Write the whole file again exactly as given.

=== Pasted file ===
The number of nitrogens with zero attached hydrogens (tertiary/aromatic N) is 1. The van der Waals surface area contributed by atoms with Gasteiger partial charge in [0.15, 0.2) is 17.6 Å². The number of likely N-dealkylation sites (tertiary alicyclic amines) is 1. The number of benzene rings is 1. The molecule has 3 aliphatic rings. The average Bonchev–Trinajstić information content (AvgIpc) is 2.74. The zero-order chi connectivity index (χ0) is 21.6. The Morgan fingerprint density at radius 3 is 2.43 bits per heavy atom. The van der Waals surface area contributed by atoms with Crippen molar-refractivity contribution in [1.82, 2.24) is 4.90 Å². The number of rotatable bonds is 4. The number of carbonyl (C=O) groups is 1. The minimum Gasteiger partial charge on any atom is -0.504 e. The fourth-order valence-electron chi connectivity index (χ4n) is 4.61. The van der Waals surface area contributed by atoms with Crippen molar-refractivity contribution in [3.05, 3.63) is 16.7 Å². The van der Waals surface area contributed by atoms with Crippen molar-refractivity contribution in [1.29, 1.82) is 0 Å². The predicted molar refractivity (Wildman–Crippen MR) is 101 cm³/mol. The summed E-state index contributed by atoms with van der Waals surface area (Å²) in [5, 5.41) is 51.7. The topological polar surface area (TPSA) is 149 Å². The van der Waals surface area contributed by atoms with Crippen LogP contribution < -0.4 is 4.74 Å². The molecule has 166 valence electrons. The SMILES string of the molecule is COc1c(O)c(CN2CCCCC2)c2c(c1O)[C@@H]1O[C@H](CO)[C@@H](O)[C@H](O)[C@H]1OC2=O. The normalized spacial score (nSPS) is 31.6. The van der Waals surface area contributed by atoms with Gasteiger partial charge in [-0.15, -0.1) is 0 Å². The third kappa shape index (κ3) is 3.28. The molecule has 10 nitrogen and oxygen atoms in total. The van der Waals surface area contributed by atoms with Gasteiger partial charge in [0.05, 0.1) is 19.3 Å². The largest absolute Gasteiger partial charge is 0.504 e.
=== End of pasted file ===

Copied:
The number of nitrogens with zero attached hydrogens (tertiary/aromatic N) is 1. The van der Waals surface area contributed by atoms with Gasteiger partial charge in [0.15, 0.2) is 17.6 Å². The number of likely N-dealkylation sites (tertiary alicyclic amines) is 1. The number of benzene rings is 1. The molecule has 3 aliphatic rings. The average Bonchev–Trinajstić information content (AvgIpc) is 2.74. The zero-order chi connectivity index (χ0) is 21.6. The Morgan fingerprint density at radius 3 is 2.43 bits per heavy atom. The van der Waals surface area contributed by atoms with Crippen molar-refractivity contribution in [1.82, 2.24) is 4.90 Å². The number of rotatable bonds is 4. The number of carbonyl (C=O) groups is 1. The minimum Gasteiger partial charge on any atom is -0.504 e. The fourth-order valence-electron chi connectivity index (χ4n) is 4.61. The van der Waals surface area contributed by atoms with Crippen molar-refractivity contribution in [3.05, 3.63) is 16.7 Å². The van der Waals surface area contributed by atoms with Crippen molar-refractivity contribution in [1.29, 1.82) is 0 Å². The predicted molar refractivity (Wildman–Crippen MR) is 101 cm³/mol. The summed E-state index contributed by atoms with van der Waals surface area (Å²) in [5, 5.41) is 51.7. The topological polar surface area (TPSA) is 149 Å². The van der Waals surface area contributed by atoms with Crippen LogP contribution < -0.4 is 4.74 Å². The molecule has 166 valence electrons. The SMILES string of the molecule is COc1c(O)c(CN2CCCCC2)c2c(c1O)[C@@H]1O[C@H](CO)[C@@H](O)[C@H](O)[C@H]1OC2=O. The normalized spacial score (nSPS) is 31.6. The van der Waals surface area contributed by atoms with Gasteiger partial charge in [-0.15, -0.1) is 0 Å². The third kappa shape index (κ3) is 3.28. The molecule has 10 nitrogen and oxygen atoms in total. The van der Waals surface area contributed by atoms with Gasteiger partial charge in [0.05, 0.1) is 19.3 Å². The largest absolute Gasteiger partial charge is 0.504 e.